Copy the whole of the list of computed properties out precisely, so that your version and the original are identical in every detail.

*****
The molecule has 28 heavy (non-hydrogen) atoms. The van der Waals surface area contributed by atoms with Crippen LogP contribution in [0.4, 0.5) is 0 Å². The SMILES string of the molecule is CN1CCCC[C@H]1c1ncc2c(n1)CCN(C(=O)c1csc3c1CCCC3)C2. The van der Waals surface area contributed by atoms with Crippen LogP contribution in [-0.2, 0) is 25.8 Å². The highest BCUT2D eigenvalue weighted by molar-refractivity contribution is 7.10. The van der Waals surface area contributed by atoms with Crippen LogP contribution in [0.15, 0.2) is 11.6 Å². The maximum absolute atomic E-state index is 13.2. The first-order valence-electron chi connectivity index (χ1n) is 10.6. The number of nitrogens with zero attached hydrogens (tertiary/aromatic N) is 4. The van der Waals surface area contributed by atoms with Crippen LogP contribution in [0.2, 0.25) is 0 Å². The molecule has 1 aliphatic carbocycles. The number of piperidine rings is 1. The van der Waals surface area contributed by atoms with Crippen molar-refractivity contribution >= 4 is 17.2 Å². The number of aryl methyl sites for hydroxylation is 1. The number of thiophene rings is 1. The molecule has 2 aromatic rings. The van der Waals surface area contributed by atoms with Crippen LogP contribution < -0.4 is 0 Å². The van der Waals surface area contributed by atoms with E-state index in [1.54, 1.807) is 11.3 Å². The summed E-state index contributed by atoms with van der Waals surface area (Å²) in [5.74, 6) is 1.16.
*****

The molecule has 28 heavy (non-hydrogen) atoms. The van der Waals surface area contributed by atoms with Crippen LogP contribution in [0.4, 0.5) is 0 Å². The SMILES string of the molecule is CN1CCCC[C@H]1c1ncc2c(n1)CCN(C(=O)c1csc3c1CCCC3)C2. The van der Waals surface area contributed by atoms with Crippen LogP contribution in [-0.2, 0) is 25.8 Å². The highest BCUT2D eigenvalue weighted by molar-refractivity contribution is 7.10. The van der Waals surface area contributed by atoms with Crippen LogP contribution in [0.15, 0.2) is 11.6 Å². The maximum absolute atomic E-state index is 13.2. The first-order valence-electron chi connectivity index (χ1n) is 10.6. The number of nitrogens with zero attached hydrogens (tertiary/aromatic N) is 4. The van der Waals surface area contributed by atoms with Crippen LogP contribution in [0.2, 0.25) is 0 Å². The molecule has 1 aliphatic carbocycles. The number of piperidine rings is 1. The van der Waals surface area contributed by atoms with Crippen molar-refractivity contribution >= 4 is 17.2 Å². The number of aryl methyl sites for hydroxylation is 1. The number of thiophene rings is 1. The molecule has 2 aromatic rings. The van der Waals surface area contributed by atoms with Crippen LogP contribution < -0.4 is 0 Å². The van der Waals surface area contributed by atoms with E-state index in [1.54, 1.807) is 11.3 Å². The summed E-state index contributed by atoms with van der Waals surface area (Å²) in [5.74, 6) is 1.16.